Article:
As I have mentioned already, we have had a long consultation with key partners and, as a result, a number of offences are being added to Schedule 5. First, we are adding two offences of child abduction. This is in response to a general concern and also to a particular case in York where an offender was convicted of child abduction. The offence was not listed in Schedule 3, so the offender did not become subject to the notification requirements as a result of his conviction. As the offence was not listed in Schedule 5 either, the judge did not have any power to consider making a sexual offences prevention order, which would have had the effect, among other things, of making the offender subject to the notification requirements for the duration of that order.
We do not feel that it would be appropriate to add the offences of child abduction to Schedule 3. Although they are serious offences, as many cases arise in the context of custodial disputes, those offenders—usually a parent or guardian—may not warrant automatic registration. However, by adding the offences of child abduction to Schedule 5, we are ensuring that judges have sufficient powers to make offenders subject to the register in cases where they deem that the child abduction had a sexual motive.
We have also sought to include a group of offences in Schedule 5 which may be indicative of stalking behaviour and may increase the risk of sexual harm. The offences are harassment, sending indecent articles by post and sending indecent messages. Theft and burglary with intent to steal are also being added to cover stalking behaviour where, for example, a person with a sexual motive steals a woman’s underwear from the washing line or breaks into a home to commit a similar act. The offences of burglary with intent to inflict grievous bodily harm or to do unlawful damage are already listed in Schedule 5. We are also adding the common law offence of outraging public decency to Schedule 5.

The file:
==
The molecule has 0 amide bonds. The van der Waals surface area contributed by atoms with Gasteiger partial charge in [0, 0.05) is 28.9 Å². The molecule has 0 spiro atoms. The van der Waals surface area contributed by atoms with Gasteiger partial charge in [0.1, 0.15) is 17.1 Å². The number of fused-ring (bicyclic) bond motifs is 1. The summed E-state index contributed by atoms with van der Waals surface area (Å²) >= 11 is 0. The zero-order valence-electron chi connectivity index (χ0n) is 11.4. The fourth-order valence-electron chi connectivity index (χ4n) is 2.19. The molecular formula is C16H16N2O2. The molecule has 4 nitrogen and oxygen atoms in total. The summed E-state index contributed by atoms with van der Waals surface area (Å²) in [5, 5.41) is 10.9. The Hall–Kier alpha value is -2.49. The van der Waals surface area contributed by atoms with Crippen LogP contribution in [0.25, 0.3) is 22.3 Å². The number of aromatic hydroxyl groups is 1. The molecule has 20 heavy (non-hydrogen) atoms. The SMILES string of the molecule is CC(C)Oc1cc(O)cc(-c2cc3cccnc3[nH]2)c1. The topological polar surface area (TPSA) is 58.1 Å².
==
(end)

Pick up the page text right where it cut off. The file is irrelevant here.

The list of offences in Schedule 5 was originally drafted to be consistent with the list of violent offences in Schedule 15 to the Criminal Justice Act 2003. However, we have since formed the view that it is not necessary for these schedules to mirror each other in their entirety as they serve two distinct purposes. That is why we are making the changes to Schedule 5 with the aim of better protecting the public from sexual harm.